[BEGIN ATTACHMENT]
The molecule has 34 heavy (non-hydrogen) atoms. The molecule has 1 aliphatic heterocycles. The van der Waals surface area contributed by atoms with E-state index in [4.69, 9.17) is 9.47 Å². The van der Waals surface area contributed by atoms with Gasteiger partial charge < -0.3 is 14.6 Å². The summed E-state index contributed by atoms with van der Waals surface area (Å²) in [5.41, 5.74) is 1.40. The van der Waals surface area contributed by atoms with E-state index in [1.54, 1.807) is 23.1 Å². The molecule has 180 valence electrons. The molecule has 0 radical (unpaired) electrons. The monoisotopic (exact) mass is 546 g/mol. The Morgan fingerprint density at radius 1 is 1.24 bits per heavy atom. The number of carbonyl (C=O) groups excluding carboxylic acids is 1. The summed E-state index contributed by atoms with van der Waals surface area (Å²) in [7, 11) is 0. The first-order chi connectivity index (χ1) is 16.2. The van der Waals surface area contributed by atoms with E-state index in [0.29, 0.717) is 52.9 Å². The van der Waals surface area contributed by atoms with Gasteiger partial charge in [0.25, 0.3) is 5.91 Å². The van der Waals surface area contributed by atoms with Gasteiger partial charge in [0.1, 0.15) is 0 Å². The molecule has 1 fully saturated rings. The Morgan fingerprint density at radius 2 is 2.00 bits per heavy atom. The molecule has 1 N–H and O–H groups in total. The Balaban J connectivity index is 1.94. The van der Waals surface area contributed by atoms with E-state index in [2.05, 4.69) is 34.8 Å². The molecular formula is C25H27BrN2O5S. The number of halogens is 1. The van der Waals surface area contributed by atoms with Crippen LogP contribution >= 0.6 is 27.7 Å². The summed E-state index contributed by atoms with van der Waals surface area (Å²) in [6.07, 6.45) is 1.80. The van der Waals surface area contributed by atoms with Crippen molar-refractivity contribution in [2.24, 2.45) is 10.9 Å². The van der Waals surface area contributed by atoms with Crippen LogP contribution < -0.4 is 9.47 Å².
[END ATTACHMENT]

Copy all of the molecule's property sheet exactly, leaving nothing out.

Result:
The molecule has 34 heavy (non-hydrogen) atoms. The molecule has 1 aliphatic heterocycles. The van der Waals surface area contributed by atoms with E-state index in [4.69, 9.17) is 9.47 Å². The van der Waals surface area contributed by atoms with Gasteiger partial charge < -0.3 is 14.6 Å². The summed E-state index contributed by atoms with van der Waals surface area (Å²) in [5.41, 5.74) is 1.40. The van der Waals surface area contributed by atoms with E-state index in [1.54, 1.807) is 23.1 Å². The molecule has 180 valence electrons. The molecule has 0 radical (unpaired) electrons. The monoisotopic (exact) mass is 546 g/mol. The Morgan fingerprint density at radius 1 is 1.24 bits per heavy atom. The number of carbonyl (C=O) groups excluding carboxylic acids is 1. The summed E-state index contributed by atoms with van der Waals surface area (Å²) in [7, 11) is 0. The first-order chi connectivity index (χ1) is 16.2. The van der Waals surface area contributed by atoms with E-state index in [0.29, 0.717) is 52.9 Å². The van der Waals surface area contributed by atoms with Gasteiger partial charge in [0.25, 0.3) is 5.91 Å². The van der Waals surface area contributed by atoms with Gasteiger partial charge in [0.1, 0.15) is 0 Å². The molecule has 1 fully saturated rings. The Morgan fingerprint density at radius 2 is 2.00 bits per heavy atom. The molecule has 1 N–H and O–H groups in total. The Balaban J connectivity index is 1.94. The van der Waals surface area contributed by atoms with E-state index in [2.05, 4.69) is 34.8 Å². The molecular formula is C25H27BrN2O5S. The number of halogens is 1. The van der Waals surface area contributed by atoms with Crippen LogP contribution >= 0.6 is 27.7 Å². The summed E-state index contributed by atoms with van der Waals surface area (Å²) in [6.07, 6.45) is 1.80. The van der Waals surface area contributed by atoms with Crippen molar-refractivity contribution in [2.24, 2.45) is 10.9 Å². The van der Waals surface area contributed by atoms with Crippen LogP contribution < -0.4 is 9.47 Å².